“The head of Parliament’s intelligence committee has thrown a stick of dynamite into the government’s efforts to improve its ‘tense’ relationship with China, naming Australian-Chinese businessman Chau Chak Wing as an unindicted co-conspirator, ‘CC-3’ in a US bribery case.”

“A Sydney court has found former Adelaide Catholic Archbishop Philip Wilson guilty of concealing a crime. This is groundbreaking. Not so much in a legal sense, but because of the implications for other officials of institutions where sexual abuse is alleged, or has been found to have taken place.”

“News is in the battle for its life and it is not a war that is going to be won in the comments section with Craig. Tell digital marketing to stop grasping for clicks in the shallowest end of the pool. They need to sod off and let you do your job.”

READ ALL ABOUT IT

Australia can be competitive car manufacturer again, says UK industrialist

Liberal insider at centre of ‘Lobstergate’ scandal still active in party

Family of woman killed by bus wants apology from Campbell Newman over “arrogant” comments ($)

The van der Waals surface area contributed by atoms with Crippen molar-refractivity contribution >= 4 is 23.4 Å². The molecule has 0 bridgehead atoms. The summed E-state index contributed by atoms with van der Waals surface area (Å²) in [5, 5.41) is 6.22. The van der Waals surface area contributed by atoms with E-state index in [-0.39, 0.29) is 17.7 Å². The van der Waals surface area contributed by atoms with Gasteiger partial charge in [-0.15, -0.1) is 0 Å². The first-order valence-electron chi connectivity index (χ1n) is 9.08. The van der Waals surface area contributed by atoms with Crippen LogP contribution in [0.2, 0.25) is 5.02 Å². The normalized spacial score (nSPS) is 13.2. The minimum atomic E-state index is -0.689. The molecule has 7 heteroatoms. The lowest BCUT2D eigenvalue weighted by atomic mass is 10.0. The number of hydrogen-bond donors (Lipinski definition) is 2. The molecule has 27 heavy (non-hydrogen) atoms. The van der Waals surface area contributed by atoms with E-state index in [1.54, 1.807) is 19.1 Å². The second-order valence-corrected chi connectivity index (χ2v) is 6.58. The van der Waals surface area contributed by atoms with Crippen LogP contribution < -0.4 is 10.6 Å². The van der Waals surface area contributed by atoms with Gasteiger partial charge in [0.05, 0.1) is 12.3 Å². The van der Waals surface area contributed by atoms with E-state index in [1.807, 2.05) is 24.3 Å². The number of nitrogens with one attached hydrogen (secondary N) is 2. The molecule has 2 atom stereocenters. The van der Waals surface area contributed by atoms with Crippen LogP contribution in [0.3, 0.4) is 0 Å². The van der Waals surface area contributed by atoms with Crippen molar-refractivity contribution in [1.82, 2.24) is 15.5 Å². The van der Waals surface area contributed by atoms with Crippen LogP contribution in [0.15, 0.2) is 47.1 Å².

Lack of homes hot topic in State Parliament as rental squeeze worsens in Tasmania ($)

Second shark device added to WA subsidy

Royal Commission yields no charges: John Elferink, ABC at odds over need for $70 million inquiry ($)

Mass financial adviser exodus puts $900 billion in play ($)

Scott Morrison reveals cost of income tax cuts as Labor prepares for Senate fight

Tony Abbott throws support behind Australian filmmaker jailed in Cambodia James Ricketson

WHAT’S ON TODAY

Canberra

  • Last day of senate estimates. Group A will finish examining portfolio representatives from Communications (Creative Partnerships Australia, Screen Australia, Australia Council, NBN Co Arts and Cultural Development), Finance (Department of Finance, Independent Parliamentary Expenses Authority, Australian Electoral Commission), Legal (Australian Human Rights Commission, Commonwealth Director of Public Prosecutions, Australian Law Reform Commission, Office of the Australian Information Commissioner, Administrative Appeals Tribunal, Family and Federal Courts Australia, Office of Parliamentary Counsel, and ASIO) and Rural and Regional Affairs (Animal Health Australia, Australian Livestock Export Corporation, and Biosecurity).

  • Australian Digital Health Agency CEO Tim Kelsey will speak on the evolution of digital health and care at the National Press Club.

  • The Financial Services Institute of Australasia will launch new professional banking qualifications.

  • The Health Department will address an aged care inquiry.

Melbourne

  • The Banking Royal Commission will continue public hearings into loans to small and medium businesses.